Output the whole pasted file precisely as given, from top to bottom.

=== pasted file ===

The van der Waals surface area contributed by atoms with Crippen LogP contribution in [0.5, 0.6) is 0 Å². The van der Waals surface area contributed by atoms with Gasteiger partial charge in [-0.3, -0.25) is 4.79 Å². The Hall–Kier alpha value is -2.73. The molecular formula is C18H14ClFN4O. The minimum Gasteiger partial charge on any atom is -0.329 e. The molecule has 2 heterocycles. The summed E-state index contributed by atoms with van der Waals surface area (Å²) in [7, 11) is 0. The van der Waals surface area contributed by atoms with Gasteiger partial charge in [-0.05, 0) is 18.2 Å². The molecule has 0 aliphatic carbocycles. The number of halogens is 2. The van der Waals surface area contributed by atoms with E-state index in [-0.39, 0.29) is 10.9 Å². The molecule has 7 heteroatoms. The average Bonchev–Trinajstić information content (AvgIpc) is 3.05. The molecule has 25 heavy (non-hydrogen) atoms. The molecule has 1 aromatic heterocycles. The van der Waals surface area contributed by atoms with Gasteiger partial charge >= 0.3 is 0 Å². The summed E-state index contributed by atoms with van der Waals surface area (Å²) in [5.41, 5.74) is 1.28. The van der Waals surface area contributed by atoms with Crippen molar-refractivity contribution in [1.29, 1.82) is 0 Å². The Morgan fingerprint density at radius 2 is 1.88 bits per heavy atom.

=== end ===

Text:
The van der Waals surface area contributed by atoms with Crippen LogP contribution in [0.5, 0.6) is 0 Å². The van der Waals surface area contributed by atoms with Gasteiger partial charge in [-0.3, -0.25) is 4.79 Å². The Hall–Kier alpha value is -2.73. The molecular formula is C18H14ClFN4O. The minimum Gasteiger partial charge on any atom is -0.329 e. The molecule has 2 heterocycles. The summed E-state index contributed by atoms with van der Waals surface area (Å²) in [7, 11) is 0. The van der Waals surface area contributed by atoms with Gasteiger partial charge in [-0.05, 0) is 18.2 Å². The molecule has 0 aliphatic carbocycles. The number of halogens is 2. The van der Waals surface area contributed by atoms with E-state index in [-0.39, 0.29) is 10.9 Å². The molecule has 7 heteroatoms. The average Bonchev–Trinajstić information content (AvgIpc) is 3.05. The molecule has 25 heavy (non-hydrogen) atoms. The molecule has 1 aromatic heterocycles. The van der Waals surface area contributed by atoms with Gasteiger partial charge >= 0.3 is 0 Å². The summed E-state index contributed by atoms with van der Waals surface area (Å²) in [5.41, 5.74) is 1.28. The van der Waals surface area contributed by atoms with Crippen molar-refractivity contribution in [1.29, 1.82) is 0 Å². The Morgan fingerprint density at radius 2 is 1.88 bits per heavy atom.